I cannot express how at ease I felt transitioning into this role because of my team. They made me feel so welcome and it was not long till we all had inside jokes, even if I was mostly at the brunt of them!

“How did you find working remotely?”

There were certainly pros and cons to working remotely. At first, there seemed way more advantages than disadvantages. For example, it massively reduced my travel costs, and I was able to travel back home to Cornwall and stay for long periods to see my friends and family.  However, as a very sociable person, over time, I started to struggle with the lack of physical human interaction during my working hours.

To deal with this, I started to work from the Rockborne Office in Wimbledon to meet my friends who were also on placement and the new cohorts. This was probably the best decision I had made, as I could tell the lack of physical human interaction was starting to take a toll on my mental health. As a result, I’ve now made more friends in the other cohorts and improved my overall well-being massively. Plus, breakfast in the office is free (just saying).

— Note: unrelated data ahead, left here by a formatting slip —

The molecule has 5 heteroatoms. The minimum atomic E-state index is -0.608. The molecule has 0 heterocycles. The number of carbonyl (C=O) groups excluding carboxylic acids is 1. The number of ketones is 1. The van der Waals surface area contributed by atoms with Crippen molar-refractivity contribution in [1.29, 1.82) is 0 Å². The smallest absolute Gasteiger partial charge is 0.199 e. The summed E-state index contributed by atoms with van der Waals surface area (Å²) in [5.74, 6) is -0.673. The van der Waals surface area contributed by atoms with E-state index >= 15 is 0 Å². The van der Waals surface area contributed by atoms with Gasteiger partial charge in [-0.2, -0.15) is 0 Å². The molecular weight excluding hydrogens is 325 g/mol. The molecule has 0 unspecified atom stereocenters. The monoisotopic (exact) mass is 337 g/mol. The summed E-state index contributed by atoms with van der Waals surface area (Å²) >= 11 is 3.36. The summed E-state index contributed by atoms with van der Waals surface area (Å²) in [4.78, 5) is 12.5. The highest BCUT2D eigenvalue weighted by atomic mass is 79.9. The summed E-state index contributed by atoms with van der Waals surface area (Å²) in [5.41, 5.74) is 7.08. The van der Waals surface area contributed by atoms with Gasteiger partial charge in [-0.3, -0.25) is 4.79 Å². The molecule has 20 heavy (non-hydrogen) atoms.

“What did your typical day and duties look like?”

In terms of my working hours, I had the option to work 8:30 am to 4:30 pm or 9:00 am to 5.00 pm. However, if I had an appointment or family event to attend, I could flexi-work my hours and make up for lost time elsewhere.

Every single day before I started my assigned workload, we would have a daily catch-up at 9 am which lasted between 10-30 minutes depending on what needed to be discussed. This was to help our team align and stay on track of our work. Though, inevitably sometimes we ended up discussing F1 or funny stories from the weekend.

Typically, the rest of my day would include refreshing, monitoring, or developing financial reports for my line manager. The required data was gathered using SQL and then analyzed in Excel into reports. However, if a new incident had occurred, such as a payment issue with a provider, I’d have to prioritise this and determine which customers were affected and resolve the issue (calculating interest redresses and altering the default stage for those individuals, etc).